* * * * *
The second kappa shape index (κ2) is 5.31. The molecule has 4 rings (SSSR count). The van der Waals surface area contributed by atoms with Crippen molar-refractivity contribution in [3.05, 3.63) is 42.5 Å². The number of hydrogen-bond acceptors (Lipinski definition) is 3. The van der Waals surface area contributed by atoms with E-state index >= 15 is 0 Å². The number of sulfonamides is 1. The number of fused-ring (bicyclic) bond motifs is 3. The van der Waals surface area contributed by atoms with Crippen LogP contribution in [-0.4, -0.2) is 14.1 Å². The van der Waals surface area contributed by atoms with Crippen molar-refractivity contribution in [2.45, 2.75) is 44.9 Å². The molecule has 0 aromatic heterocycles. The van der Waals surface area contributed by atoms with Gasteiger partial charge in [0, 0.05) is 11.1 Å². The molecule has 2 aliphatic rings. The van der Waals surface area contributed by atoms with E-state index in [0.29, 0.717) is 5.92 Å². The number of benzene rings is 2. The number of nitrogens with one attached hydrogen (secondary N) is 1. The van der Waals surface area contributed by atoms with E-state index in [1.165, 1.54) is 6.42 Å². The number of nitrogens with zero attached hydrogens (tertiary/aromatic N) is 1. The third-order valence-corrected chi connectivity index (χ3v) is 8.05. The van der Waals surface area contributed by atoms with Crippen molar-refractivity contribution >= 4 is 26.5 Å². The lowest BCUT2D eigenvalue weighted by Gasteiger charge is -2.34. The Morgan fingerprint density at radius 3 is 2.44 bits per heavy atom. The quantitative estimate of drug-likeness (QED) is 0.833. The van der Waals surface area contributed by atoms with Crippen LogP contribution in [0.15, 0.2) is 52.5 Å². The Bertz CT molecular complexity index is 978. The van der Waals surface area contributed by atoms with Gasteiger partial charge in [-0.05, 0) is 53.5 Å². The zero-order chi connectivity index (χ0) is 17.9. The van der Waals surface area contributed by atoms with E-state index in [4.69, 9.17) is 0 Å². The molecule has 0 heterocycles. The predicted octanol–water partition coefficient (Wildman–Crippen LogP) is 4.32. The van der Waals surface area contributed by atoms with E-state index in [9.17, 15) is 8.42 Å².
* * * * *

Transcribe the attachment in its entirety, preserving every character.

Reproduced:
The second kappa shape index (κ2) is 5.31. The molecule has 4 rings (SSSR count). The van der Waals surface area contributed by atoms with Crippen molar-refractivity contribution in [3.05, 3.63) is 42.5 Å². The number of hydrogen-bond acceptors (Lipinski definition) is 3. The van der Waals surface area contributed by atoms with E-state index >= 15 is 0 Å². The number of sulfonamides is 1. The number of fused-ring (bicyclic) bond motifs is 3. The van der Waals surface area contributed by atoms with Crippen LogP contribution in [-0.4, -0.2) is 14.1 Å². The van der Waals surface area contributed by atoms with Crippen molar-refractivity contribution in [2.45, 2.75) is 44.9 Å². The molecule has 0 aromatic heterocycles. The van der Waals surface area contributed by atoms with Gasteiger partial charge in [0, 0.05) is 11.1 Å². The molecule has 2 aliphatic rings. The van der Waals surface area contributed by atoms with E-state index in [0.29, 0.717) is 5.92 Å². The number of benzene rings is 2. The number of nitrogens with one attached hydrogen (secondary N) is 1. The van der Waals surface area contributed by atoms with E-state index in [1.165, 1.54) is 6.42 Å². The number of nitrogens with zero attached hydrogens (tertiary/aromatic N) is 1. The third-order valence-corrected chi connectivity index (χ3v) is 8.05. The van der Waals surface area contributed by atoms with Crippen molar-refractivity contribution >= 4 is 26.5 Å². The lowest BCUT2D eigenvalue weighted by Gasteiger charge is -2.34. The Morgan fingerprint density at radius 3 is 2.44 bits per heavy atom. The quantitative estimate of drug-likeness (QED) is 0.833. The van der Waals surface area contributed by atoms with Crippen LogP contribution in [0.15, 0.2) is 52.5 Å². The Bertz CT molecular complexity index is 978. The van der Waals surface area contributed by atoms with Gasteiger partial charge in [-0.05, 0) is 53.5 Å². The zero-order chi connectivity index (χ0) is 17.9. The van der Waals surface area contributed by atoms with E-state index in [4.69, 9.17) is 0 Å². The molecule has 0 heterocycles. The predicted octanol–water partition coefficient (Wildman–Crippen LogP) is 4.32. The van der Waals surface area contributed by atoms with E-state index in [9.17, 15) is 8.42 Å².